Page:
3.1.1. EHR Data Processing

The procedure to extract and aggregate EHR data aims to arrive at a generic patient representation that can be applied to any EHR regardless of specific hospital information systems. Therefore, we used four generally available EHR data types: medication orders, diagnosis, laboratory results, and free-text clinical notes. Other common variables (e.g., gender, age, location) were not included because they were straightforward to use to determine patient eligibility and hence did not need the same representation and reasoning that the other four data types would require. All data were extracted from Columbia University clinical data warehouse, which relies on reconciliation methods to ensure the completeness of the medical concept list.36,37 At this aim, all codes for labs, diagnosis, and medications are organized and normalized by a concept-oriented reference terminology named Medical Entities Dictionary (MED).38–40 For example, MED maps all medication concepts to the latest version of RxNorm41 and normalizes their pill formulation for aggregated analysis. Consequently, researchers are able to perform high-level medical concept retrieval without being concerned about the underlying heterogeneity in source data representations.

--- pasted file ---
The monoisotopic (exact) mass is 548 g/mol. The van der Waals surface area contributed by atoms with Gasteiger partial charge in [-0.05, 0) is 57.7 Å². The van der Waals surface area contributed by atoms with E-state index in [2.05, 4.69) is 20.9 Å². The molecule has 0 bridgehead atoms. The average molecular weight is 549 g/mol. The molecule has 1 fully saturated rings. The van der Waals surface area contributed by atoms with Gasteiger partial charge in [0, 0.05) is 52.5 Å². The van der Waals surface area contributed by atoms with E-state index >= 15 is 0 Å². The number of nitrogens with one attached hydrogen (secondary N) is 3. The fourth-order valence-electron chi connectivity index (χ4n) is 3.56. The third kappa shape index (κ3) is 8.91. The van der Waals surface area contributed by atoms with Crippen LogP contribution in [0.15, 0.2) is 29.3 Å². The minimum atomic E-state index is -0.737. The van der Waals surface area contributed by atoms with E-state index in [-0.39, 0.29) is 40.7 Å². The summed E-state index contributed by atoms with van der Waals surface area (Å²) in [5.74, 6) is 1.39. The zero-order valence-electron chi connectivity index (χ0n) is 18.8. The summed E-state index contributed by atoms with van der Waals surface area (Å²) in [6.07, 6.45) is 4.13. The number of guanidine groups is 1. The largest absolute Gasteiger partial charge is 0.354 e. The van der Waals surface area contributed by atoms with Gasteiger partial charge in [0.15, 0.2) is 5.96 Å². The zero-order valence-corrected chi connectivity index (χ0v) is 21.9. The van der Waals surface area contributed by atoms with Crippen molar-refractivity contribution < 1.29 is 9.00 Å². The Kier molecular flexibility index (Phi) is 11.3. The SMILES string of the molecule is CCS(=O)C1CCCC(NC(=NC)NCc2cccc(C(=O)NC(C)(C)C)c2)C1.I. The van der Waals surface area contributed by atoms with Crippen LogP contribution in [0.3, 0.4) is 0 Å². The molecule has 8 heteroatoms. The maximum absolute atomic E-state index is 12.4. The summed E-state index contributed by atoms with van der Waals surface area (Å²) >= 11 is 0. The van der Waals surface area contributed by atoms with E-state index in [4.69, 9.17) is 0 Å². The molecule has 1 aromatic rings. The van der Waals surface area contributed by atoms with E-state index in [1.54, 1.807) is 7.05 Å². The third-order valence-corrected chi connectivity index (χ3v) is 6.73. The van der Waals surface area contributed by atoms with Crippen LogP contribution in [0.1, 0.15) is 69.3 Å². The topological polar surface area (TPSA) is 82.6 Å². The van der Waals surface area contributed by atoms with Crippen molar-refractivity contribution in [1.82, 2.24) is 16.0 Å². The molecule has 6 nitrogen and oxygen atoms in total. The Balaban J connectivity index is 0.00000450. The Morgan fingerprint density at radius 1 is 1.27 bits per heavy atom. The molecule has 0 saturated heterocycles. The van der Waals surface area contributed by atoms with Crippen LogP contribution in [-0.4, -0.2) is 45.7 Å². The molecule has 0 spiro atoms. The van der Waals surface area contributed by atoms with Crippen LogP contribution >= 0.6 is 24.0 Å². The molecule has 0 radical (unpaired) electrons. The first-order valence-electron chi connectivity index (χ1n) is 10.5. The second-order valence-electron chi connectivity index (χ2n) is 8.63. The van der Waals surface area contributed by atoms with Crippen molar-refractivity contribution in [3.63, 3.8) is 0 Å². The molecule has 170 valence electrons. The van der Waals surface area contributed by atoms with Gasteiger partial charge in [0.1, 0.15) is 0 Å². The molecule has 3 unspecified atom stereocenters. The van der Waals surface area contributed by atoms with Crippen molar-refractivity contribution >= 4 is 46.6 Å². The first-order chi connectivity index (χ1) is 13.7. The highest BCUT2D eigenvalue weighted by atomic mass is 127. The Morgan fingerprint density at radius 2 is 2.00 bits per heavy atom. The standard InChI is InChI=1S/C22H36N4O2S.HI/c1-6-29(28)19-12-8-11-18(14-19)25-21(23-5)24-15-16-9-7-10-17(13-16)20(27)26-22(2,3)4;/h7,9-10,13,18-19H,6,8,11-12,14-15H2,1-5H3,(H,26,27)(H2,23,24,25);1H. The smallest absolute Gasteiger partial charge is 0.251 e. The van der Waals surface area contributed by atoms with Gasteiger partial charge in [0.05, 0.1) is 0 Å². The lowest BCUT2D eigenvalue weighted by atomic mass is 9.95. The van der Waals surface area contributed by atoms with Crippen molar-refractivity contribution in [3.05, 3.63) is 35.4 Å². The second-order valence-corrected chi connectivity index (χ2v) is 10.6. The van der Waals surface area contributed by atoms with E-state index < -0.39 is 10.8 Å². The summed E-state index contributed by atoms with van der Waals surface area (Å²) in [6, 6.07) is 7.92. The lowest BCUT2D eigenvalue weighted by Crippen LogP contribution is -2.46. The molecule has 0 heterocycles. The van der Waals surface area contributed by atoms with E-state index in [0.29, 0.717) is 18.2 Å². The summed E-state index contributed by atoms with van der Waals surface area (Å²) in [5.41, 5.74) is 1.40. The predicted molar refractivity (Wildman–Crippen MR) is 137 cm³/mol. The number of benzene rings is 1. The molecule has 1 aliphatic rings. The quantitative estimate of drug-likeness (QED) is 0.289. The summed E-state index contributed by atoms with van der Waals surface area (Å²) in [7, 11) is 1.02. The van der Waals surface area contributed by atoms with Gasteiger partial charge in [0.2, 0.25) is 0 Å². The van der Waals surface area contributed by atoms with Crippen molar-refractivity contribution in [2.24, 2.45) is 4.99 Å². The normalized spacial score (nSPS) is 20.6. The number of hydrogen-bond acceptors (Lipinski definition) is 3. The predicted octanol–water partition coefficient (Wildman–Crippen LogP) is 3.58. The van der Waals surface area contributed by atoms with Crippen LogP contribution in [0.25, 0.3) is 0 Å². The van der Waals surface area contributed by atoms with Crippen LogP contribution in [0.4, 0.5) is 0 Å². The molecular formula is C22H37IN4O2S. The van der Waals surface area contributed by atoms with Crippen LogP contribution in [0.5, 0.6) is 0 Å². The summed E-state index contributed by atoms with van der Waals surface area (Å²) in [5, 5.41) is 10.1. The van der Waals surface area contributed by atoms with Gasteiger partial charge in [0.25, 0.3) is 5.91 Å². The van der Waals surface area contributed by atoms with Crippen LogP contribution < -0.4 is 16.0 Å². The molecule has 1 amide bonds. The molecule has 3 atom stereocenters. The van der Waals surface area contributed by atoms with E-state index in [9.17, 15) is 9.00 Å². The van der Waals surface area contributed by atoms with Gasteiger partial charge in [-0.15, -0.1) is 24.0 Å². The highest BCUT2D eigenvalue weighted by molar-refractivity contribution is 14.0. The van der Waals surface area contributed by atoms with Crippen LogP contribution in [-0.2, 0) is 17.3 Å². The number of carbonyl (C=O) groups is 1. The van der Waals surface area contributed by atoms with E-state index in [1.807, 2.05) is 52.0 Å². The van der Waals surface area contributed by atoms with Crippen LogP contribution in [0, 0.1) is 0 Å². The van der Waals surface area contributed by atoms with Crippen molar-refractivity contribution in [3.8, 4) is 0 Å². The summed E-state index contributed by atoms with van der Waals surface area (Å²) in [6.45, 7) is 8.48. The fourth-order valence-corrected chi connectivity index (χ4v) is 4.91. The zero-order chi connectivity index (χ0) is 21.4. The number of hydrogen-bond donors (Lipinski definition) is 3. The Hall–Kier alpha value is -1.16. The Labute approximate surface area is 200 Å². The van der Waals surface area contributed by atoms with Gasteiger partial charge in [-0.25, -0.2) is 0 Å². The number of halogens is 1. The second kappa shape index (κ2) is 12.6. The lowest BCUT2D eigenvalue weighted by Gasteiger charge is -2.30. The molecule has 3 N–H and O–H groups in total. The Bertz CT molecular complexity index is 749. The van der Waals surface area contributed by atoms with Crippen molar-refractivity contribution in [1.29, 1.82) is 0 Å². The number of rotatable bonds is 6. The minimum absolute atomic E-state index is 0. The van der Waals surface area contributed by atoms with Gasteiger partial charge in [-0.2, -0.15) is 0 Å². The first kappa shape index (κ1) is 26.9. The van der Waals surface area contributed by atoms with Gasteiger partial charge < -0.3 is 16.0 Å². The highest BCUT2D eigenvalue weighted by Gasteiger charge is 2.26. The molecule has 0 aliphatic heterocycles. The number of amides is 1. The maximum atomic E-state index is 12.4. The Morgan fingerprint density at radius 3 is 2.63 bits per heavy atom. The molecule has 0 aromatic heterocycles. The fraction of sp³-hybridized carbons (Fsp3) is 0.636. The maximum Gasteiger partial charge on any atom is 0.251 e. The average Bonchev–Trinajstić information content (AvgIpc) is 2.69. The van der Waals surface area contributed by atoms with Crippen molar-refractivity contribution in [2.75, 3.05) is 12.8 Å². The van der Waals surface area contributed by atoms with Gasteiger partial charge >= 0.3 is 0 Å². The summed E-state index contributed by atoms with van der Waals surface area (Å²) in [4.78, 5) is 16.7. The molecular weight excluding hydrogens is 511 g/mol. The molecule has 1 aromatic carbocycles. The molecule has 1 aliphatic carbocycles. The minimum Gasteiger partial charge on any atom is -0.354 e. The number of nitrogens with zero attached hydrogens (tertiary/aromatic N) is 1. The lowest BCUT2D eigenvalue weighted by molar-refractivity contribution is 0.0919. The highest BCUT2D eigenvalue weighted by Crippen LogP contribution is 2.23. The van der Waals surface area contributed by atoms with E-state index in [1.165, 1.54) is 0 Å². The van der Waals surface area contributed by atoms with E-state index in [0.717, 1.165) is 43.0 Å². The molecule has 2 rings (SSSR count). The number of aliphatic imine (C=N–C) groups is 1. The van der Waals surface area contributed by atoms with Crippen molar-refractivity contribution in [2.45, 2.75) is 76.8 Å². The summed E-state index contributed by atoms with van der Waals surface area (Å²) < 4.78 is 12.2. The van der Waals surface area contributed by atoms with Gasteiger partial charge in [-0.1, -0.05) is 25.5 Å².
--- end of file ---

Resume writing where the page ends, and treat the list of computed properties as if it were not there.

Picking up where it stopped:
The handling of data differed by data type. For medications and diagnosis, we just counted the presence of each MED-based normalized code in the patient EHRs. For each laboratory result, if a test was recorded with categorical results (e.g., “positive” or “negative,” “high” or “low,” or a free-text summary), we simply noted that the test was performed without normalizing heterogeneous result expressions. If the test had numerical values, to avoid processing data represented in different numerical scales, for each patient we retained the average of these values only if all of them were recorded using the same unit measures; if they were not, we just retained the fact that the test was performed.